CPU-Usage Benchmarks: Picture-In-Picture Acceleration
In this interesting benchmark, we're going to see what happens when these IGPs are tasked to decode a picture-in-picture Blu-ray disc. To help us see what's happening, we've chosen to benchmark a part of the Blu-ray "Sunshine," where the second video stream is dropped after a minute or so, but the CPU usage results are recorded for another couple of minutes. This lets us see a tangible difference of CPU usage between one and two streams of video:
The benchmark is a little muddled, so pay close attention. It looks like the GeForce 8200 (green line) is running somewhat flat at the top of the results. The 785G (light red line) is running flat at a lower CPU utilization and the 790GX (dark red line) starts off at a higher CPU utilization but drops about a third of the way in.
What's happening here is that both the GeForce 8200 and Radeon 785G possess dual-stream acceleration and aren't fazed much by the transition between two-to-one video streams. However, the 790GX does not have dual-stream acceleration, so it has to use more CPU resources at the beginning of the video.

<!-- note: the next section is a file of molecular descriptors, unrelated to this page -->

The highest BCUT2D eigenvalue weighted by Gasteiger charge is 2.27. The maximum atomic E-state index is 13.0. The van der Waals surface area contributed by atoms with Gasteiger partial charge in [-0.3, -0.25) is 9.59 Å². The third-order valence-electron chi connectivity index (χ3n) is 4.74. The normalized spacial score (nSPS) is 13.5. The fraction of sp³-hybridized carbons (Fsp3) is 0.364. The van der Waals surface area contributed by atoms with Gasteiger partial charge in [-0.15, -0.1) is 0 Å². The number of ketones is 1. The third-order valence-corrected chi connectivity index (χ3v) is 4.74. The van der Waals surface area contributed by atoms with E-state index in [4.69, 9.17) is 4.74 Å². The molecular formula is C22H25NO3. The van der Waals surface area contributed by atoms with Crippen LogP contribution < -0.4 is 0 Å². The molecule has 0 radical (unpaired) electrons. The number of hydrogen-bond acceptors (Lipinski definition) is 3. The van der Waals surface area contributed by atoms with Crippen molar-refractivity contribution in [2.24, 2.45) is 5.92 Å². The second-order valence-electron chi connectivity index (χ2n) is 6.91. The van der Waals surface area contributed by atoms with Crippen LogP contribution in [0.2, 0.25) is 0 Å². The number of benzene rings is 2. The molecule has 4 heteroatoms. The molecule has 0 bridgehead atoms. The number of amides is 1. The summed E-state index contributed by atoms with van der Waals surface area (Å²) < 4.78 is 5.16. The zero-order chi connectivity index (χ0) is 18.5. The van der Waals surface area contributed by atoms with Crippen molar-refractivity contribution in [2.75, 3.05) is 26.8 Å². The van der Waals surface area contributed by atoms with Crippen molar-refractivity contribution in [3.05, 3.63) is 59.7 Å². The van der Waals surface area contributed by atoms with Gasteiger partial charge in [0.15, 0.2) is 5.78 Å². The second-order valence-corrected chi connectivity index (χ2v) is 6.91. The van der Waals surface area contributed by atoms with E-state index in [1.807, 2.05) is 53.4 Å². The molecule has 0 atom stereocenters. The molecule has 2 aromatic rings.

Oddly enough, regardless of the 790GX's lack of dual-stream acceleration capabilities, it still pulls similar CPU utilization compared to the GeForce 8200 when processing multiple streams. When it drops down to a single stream of video, the 790GX lowers CPU resources and approaches 785G levels.
The Intel systems show a clearer story, with the GeForce and the new 190.38 driver demonstrating good dual-stream acceleration, but keep in mind that the 190.38 driver does not offer all of the visual-quality enhancements that the old 182.5 driver does. The 182.5 driver doesn't appear to have picture-in-picture acceleration and neither does the Intel G45, although the G45 is performing a bit better.
Once again, however, the CPU usage by any of these solutions is somewhat insignificant. Even lower-budget CPUs should be able to easily handle what Blu-ray throws at them. As time goes on and as CPUs become even more powerful, benchmarks like this will inevitably offer less and less useful information.